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Builders Cutting Down on Starter Homes

Millennials are starting to move into the housing market, but with inventory dwindling they may be out of luck. The solution? Newly built homes.

"Since the recovery has really been at the middle end of the market, home prices have gone up and land prices have followed," said Megan McGrath, managing director at MKM Partners on CNBC. "So it is very, very hard to make a good profit at a lower price point these days."

Diana Olick on CNBC noted that following the recession, many investors bought thousands of foreclosure properties, and when prices improved, they chose to hold onto them and rent them rather than sell in the better climate. This led to the reduced amount of starter homes today.

In March, the median price for a new home was $315,000 while existing homes had a median price of $236,000, due to builders focusing more heavily on moving-up buyers rather than new buyers. Additionally, younger millennial buyers were kept out of the market by lack of employment and wage growth along with high student debt.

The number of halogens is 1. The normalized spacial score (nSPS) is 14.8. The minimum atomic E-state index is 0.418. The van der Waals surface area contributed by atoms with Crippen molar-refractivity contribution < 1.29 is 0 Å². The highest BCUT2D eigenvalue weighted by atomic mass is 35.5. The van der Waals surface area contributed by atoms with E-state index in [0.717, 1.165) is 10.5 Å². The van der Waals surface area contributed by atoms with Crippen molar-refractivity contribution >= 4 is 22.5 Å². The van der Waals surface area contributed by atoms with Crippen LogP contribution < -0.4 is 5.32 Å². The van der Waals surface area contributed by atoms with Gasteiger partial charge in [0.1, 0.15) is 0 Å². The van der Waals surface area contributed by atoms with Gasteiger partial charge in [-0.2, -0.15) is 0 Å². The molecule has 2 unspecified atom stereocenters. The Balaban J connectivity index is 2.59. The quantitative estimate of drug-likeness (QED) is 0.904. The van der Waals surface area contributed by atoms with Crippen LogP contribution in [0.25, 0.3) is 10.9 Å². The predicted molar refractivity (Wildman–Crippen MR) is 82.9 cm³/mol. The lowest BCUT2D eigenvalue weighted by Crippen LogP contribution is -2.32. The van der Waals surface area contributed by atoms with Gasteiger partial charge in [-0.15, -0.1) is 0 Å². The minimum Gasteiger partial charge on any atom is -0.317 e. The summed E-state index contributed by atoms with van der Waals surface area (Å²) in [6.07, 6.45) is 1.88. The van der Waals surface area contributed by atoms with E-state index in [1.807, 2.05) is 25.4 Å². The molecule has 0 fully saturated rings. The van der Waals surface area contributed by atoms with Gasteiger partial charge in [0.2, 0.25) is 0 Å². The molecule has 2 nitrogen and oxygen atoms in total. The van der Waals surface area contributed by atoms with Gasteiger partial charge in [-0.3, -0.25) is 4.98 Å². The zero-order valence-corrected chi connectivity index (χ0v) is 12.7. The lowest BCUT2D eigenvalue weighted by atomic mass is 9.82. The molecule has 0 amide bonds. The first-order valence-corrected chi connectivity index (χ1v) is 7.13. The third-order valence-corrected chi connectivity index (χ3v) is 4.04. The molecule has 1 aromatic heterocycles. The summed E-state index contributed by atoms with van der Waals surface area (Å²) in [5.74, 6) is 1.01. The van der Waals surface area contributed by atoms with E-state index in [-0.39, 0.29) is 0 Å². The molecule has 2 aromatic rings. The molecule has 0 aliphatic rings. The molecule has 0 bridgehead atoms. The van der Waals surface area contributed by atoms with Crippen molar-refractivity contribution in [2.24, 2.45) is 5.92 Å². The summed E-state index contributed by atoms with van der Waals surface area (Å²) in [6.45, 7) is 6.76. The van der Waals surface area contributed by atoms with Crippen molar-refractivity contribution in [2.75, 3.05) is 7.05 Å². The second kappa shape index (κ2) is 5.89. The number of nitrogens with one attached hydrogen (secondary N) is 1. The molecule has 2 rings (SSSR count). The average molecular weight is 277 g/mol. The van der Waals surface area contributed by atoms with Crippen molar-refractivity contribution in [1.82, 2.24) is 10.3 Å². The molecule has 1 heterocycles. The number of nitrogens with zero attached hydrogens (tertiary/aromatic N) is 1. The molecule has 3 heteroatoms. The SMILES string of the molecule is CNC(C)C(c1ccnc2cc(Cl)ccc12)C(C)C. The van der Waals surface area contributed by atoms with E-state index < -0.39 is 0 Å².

"I don't think anyone's doing jumping jacks in terms of that lower end of the market, but I do think you're also seeing ... a little slowdown at that middle end, because that's where the bulk of the recovery has been so far. And so we've seen a lot of sales so far in the last four years in that middle end, so you need to find another avenue of growth," said McGrath.

Home builders are starting to lower prices, but very few are building what can be called “starter homes.” CNBC notes that only homebuilders D.R. Horton and LGI Homes, have substantial entry-level product.

"Finally they are selling well, so you are seeing everybody start to migrate to those types of homes, but they're starting," said John Burns, CEO of John Burns Real Estate Consulting. "People are doing more townhomes in good locations, and they're also stripping stuff out of the house to get the price cheaper."

Though millennials are often first time buyers, it does not necessarily mean they are starter home buyers.

“Millennials waited longer to get married, have children and buy homes, due to the recession and other social factors,” said Olick on CNBC. “Since they are older, they can afford more, even though it may be their first home.”

About Author: Seth Welborn


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